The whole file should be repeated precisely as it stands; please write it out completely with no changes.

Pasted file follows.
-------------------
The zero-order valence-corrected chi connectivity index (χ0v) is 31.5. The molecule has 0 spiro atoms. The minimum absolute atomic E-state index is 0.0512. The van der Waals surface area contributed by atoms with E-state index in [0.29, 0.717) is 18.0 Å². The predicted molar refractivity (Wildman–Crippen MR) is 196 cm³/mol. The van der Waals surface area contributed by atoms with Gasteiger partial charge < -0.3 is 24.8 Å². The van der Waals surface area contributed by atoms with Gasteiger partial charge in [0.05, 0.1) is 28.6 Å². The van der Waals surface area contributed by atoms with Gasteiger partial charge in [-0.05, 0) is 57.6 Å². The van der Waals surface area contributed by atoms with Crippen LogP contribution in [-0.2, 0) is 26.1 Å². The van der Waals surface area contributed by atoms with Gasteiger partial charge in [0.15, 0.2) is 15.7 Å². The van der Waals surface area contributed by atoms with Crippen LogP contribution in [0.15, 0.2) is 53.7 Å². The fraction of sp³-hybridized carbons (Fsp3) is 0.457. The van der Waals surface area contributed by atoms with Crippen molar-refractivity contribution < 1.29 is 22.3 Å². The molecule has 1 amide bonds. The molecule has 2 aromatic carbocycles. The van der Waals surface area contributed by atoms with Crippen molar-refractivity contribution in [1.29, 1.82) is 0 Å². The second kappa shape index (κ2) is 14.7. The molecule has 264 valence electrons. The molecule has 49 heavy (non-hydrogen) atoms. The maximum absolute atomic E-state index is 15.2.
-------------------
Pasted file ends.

The zero-order valence-corrected chi connectivity index (χ0v) is 31.5. The molecule has 0 spiro atoms. The minimum absolute atomic E-state index is 0.0512. The van der Waals surface area contributed by atoms with E-state index in [0.29, 0.717) is 18.0 Å². The predicted molar refractivity (Wildman–Crippen MR) is 196 cm³/mol. The van der Waals surface area contributed by atoms with Gasteiger partial charge < -0.3 is 24.8 Å². The van der Waals surface area contributed by atoms with Gasteiger partial charge in [0.05, 0.1) is 28.6 Å². The van der Waals surface area contributed by atoms with Gasteiger partial charge in [-0.05, 0) is 57.6 Å². The van der Waals surface area contributed by atoms with Crippen LogP contribution in [-0.2, 0) is 26.1 Å². The van der Waals surface area contributed by atoms with Gasteiger partial charge in [0.15, 0.2) is 15.7 Å². The van der Waals surface area contributed by atoms with Crippen LogP contribution in [0.15, 0.2) is 53.7 Å². The fraction of sp³-hybridized carbons (Fsp3) is 0.457. The van der Waals surface area contributed by atoms with Crippen molar-refractivity contribution < 1.29 is 22.3 Å². The molecule has 1 amide bonds. The molecule has 2 aromatic carbocycles. The van der Waals surface area contributed by atoms with Crippen molar-refractivity contribution in [1.29, 1.82) is 0 Å². The second kappa shape index (κ2) is 14.7. The molecule has 264 valence electrons. The molecule has 49 heavy (non-hydrogen) atoms. The maximum absolute atomic E-state index is 15.2.